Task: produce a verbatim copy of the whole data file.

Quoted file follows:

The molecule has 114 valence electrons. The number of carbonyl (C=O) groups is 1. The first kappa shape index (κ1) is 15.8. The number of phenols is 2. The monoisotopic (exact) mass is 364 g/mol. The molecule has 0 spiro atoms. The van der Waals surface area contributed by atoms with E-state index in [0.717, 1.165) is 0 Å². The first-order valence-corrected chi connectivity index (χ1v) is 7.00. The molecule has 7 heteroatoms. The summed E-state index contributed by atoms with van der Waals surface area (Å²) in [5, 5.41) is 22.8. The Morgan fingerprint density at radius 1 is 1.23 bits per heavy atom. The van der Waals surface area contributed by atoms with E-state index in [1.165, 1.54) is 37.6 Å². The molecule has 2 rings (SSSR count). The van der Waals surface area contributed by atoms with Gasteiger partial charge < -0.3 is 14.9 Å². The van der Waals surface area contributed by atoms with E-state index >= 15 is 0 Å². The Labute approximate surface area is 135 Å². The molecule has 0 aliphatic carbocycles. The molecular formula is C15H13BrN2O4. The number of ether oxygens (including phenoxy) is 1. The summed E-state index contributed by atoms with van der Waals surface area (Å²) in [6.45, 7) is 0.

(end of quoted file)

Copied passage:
The molecule has 114 valence electrons. The number of carbonyl (C=O) groups is 1. The first kappa shape index (κ1) is 15.8. The number of phenols is 2. The monoisotopic (exact) mass is 364 g/mol. The molecule has 0 spiro atoms. The van der Waals surface area contributed by atoms with E-state index in [0.717, 1.165) is 0 Å². The first-order valence-corrected chi connectivity index (χ1v) is 7.00. The molecule has 7 heteroatoms. The summed E-state index contributed by atoms with van der Waals surface area (Å²) in [5, 5.41) is 22.8. The Morgan fingerprint density at radius 1 is 1.23 bits per heavy atom. The van der Waals surface area contributed by atoms with E-state index in [1.165, 1.54) is 37.6 Å². The molecule has 2 rings (SSSR count). The van der Waals surface area contributed by atoms with Gasteiger partial charge < -0.3 is 14.9 Å². The van der Waals surface area contributed by atoms with E-state index >= 15 is 0 Å². The Labute approximate surface area is 135 Å². The molecule has 0 aliphatic carbocycles. The molecular formula is C15H13BrN2O4. The number of ether oxygens (including phenoxy) is 1. The summed E-state index contributed by atoms with van der Waals surface area (Å²) in [6.45, 7) is 0.